Most people likely have never heard of glutathione (GSH). As a molecule that combines three amino acids, GSH is an important antioxidant that produces and recycles itself in the body and helps maintain a healthy immune system. Depending on one’s own genetic make-up, however, some of us are better equipped than others at being able to metabolize glutathione effectively. It is thought that a significant portion of the population is missing one of the required genes (the GSTT1 function gene) which, if absent, means you have glutathione deficiency – the liver needs this molecule to help it with its critical role of detoxification. So many who suffer from various chronic diseases also happen to have reduced levels of glutathione (either genetic predisposition or environmental stressors). When glutathione becomes depleted, the body has a tough time getting rid of toxins and is not well protected against infection, free radicals or cancer (without enough glutathione, the mitochondria in your cells easily get damaged from the free radicals). Even if you have the required genetic make-up, glutathione is depleted as we age.
Glutathione is the most important molecule we produce in our bodies (this is what I believe anyway), yet unfortunately for me I am severely deficient. Not only am I one of those unlucky individuals who is absent in the GSTT1 gene, I am also absent in another important gene, the GSTM1 gene, so I suffer a high deficiency in this molecule. All around, not so good news for me. As a result of my mutations in these genes, I need to be constantly cognizant of ways to support glutathione production in my body – to protect myself against rapid aging and disease.
Supporting Glutathione With Food
You can get glutathione directly from your diet, and most glutathione is made by your body. Luckily there are foods and supplements that can boost glutathione production. Many of the following foods may already be on your list anyway:
- Cruciferous vegetables: These sulphur rich foods are known glutathione boosters: Arugula, bok choy, broccoli, brussel sprouts, cabbage, cauliflower, collard greens, kale, mustard greens, radish, turnip and watercress. Even if these foods may not be mouth watering, more options include:
- Folate foods: Asparagus, avocado, beets, black eyed peas, garbanzo and pinto beans, liver, lentils and spinach. It gets better:
- Foods with selenium: Grass-fed beef, boneless turkey, chicken, egg, cooked halibut, yellow-fin tuna, brazil nuts.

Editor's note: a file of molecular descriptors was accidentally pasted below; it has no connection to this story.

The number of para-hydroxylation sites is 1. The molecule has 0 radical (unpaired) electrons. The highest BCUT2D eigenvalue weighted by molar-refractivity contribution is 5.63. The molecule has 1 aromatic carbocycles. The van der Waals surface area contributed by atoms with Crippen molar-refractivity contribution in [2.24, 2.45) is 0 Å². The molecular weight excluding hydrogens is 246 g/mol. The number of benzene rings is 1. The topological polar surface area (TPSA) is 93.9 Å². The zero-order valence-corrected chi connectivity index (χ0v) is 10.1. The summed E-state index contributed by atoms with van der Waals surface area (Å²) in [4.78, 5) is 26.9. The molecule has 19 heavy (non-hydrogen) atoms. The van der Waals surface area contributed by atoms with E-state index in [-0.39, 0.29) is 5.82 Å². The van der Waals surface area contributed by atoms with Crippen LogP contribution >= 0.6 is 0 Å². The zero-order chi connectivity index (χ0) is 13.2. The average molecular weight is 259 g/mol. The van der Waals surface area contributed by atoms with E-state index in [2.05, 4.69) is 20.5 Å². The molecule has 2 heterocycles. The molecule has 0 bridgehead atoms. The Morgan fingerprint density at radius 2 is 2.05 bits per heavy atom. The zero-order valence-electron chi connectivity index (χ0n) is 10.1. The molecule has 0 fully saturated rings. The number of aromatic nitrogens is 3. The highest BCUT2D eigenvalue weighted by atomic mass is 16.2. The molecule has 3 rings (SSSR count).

- Vitamin C and E-rich foods: (Several have already been mentioned above.) Oranges, red and green peppers, strawberries, guava, kiwi. Vitamin E goodies include almonds, sweet potato, wheat germ, palm oil, butternut squash, trout and olive oil.
- Organic, grass-fed beef liver
Supporting Glutathione With Supplementation
Natural supplements which help to produce and recycle glutathione in the body:
- Milk thistle: The ingredient silymarin in the milk thistle plant is thought to have protective benefits for the liver.
- Whey protein: Only in a natural or organic powder form. Try grass-fed or goat whey protein as a diet supplement.
- Alpha lipoic acid: Like glutathione, it’s usually made naturally by the body and is beneficial for blood sugar control and helps restore GSH levels.
Of course you can’t go wrong by including a daily thirty minute routine of brisk walking, plus twenty minutes of strength training two or three times a week. This is a no brainer approach to aiding your immune system while boosting your glutathione levels.
The most important thing to take away from this article, is that glutathione is your body’s most powerful antioxidant and detoxifier (your liver needs this molecule to do its job of detoxifying efficiently).
Given my membership in the unlucky sperm club with my deficiencies in this critical molecule, all of the above mentioned foods and supplements (along with exercise) are the most important things for me to do every single day. In addition to the above, I also have glutathione IVs every 3 weeks.
How do you support your body’s glutathione production?